- By Sean Wells - Posted in: OC member information - 15 APR 2019
Two Different ways to do Max Effort Work
At Oregon CrossFit, we have two days a week where we typically have “Max effort”. On these days (Monday, Friday) we typically work up to a heavy one rep max for the day(occasionally 3-5 reps - reasons for this deserves its own blog). Max effort work is the greatest method of strength training(see Science & Practice of Strength Training). There are a bunch of different ways where you can do max effort work. Today I will discuss two different ways, both of which are commonly seen on CrossFit.com.
CrossFit.com will post workouts such as this one: https://www.crossfit.com/190216 where they write 5-5-3-3-3-1-1-1-1. How would I make this work inside of what we are doing at Oregon CrossFit? Let me answer this question for all of you. We will use the deadlift the same as CrossFit.com did. At Oregon CrossFit the workout would be written as “work up to a 1 REP max deadlift”. The suggestion would be to follow Prileprin’s chart.
Using the chart as a guide we would complete 5 reps at just under 50% of our 1 rep max. Let's say I deadlift 200 - just under 50% of this would be 95# and I would knock those deadlifts out. So I have one set of 5 completed. (Remaining sets 5-3-3-3-1-1-1-1).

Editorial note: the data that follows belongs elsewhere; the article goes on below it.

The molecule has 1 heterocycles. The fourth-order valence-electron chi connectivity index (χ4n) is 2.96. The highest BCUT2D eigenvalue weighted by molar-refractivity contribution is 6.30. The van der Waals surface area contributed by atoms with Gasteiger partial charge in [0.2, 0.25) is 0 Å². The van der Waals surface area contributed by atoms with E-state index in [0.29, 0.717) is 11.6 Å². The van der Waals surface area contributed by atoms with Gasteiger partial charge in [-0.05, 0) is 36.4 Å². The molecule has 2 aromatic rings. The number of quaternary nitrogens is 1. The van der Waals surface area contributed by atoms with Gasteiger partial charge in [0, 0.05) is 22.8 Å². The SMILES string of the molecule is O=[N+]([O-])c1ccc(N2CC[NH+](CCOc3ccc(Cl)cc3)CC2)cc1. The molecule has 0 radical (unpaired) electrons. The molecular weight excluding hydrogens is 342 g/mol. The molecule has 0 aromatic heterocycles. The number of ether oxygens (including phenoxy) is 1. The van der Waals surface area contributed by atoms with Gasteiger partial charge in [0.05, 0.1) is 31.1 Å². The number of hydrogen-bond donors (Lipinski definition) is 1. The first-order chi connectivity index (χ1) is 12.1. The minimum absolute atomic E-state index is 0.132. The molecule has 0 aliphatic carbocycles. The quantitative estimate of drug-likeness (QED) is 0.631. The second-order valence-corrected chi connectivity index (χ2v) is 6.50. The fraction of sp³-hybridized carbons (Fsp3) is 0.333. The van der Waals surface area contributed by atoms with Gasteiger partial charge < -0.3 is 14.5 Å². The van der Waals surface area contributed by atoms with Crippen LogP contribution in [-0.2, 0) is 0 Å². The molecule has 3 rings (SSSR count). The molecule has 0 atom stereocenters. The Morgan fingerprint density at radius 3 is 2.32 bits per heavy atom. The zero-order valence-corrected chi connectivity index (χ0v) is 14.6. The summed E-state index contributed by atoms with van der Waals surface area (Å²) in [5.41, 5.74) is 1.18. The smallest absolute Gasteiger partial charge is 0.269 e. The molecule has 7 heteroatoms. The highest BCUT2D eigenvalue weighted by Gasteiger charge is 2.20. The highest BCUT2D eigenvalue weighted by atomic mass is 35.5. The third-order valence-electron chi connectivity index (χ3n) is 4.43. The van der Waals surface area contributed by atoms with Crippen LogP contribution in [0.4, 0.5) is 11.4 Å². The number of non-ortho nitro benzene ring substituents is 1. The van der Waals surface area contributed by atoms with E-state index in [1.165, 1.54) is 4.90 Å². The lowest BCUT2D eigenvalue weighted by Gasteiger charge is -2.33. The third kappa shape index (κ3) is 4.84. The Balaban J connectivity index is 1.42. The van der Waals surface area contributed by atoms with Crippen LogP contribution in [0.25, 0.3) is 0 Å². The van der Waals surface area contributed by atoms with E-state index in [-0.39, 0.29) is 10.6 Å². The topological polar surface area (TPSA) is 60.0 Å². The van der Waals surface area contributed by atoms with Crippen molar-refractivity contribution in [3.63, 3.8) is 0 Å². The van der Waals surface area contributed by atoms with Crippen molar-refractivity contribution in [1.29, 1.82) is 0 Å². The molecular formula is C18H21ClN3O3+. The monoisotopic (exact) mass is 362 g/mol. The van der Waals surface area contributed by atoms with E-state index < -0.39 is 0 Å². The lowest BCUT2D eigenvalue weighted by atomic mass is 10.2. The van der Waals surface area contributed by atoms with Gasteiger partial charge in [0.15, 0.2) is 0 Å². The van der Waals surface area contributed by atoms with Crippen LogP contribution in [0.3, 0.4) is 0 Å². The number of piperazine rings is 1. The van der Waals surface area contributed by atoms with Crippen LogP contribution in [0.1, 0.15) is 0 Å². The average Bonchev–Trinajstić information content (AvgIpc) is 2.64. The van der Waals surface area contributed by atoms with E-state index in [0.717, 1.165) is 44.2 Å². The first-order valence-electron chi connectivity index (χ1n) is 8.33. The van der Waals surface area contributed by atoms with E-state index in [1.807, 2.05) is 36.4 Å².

On the next set I would complete 5 more deadlifts at slightly above 50% - lets say 105#. (Remaining sets-3-3-3-1-1-1-1)
Now we’re onto the 3’s in the sequence - what I suggest doing is taking a deadlift at 60% for 3 reps which would be 120#. (remaining sets -3-3-1-1-1-1).
Next set of 3 would at 70% which would be 140#. (remaining sets-3-1-1-1-1).
The final set of 3 reps would be completed at 80% which would be 160#. (remaining sets-1-1-1-1).
For the final 4 deadlifts we would want to be those to be at 85%, 90% and 95% and then save the last one for a PR(personal record attempt) or 101%. Those weights would be as follows: 170#, 180#, 190#, and finally lets get a 5# PR and hit 205. (no more remaining sets).
Why would I want to tackle max effort day like this? A lot of research has been coming out recently pointing to the benefits of doing more reps before a max effort to gain strength and hypertrophy. Another reason is you want more volume or reps so that you can practice technique or drill technique while your moving up in weight(especially important for those who have less training time at Oregon CrossFit).
Another way to go after max effort work seen here on CrossFit.com(https://www.crossfit.com/190131 or https://www.crossfit.com/190125) is to complete singles. The first CrossFit workout has 5x1 and the other example has 7x1. Both of which can fit into our max effort days at Oregon CrossFit.
How we can approach only doing singles in a Friday max effort Bench press strength portion of class. Let’s say that our 1 rep max bench press is 100 pounds (for this example) and we want to do 7 heavy singles.
Our first set(not counting towards our seven heavy singles) is going to be the bar and we might complete 2 sets of 5 reps warming up and completing some technique work. After that set we would put 50%-60% of our 1 rep max on the bench.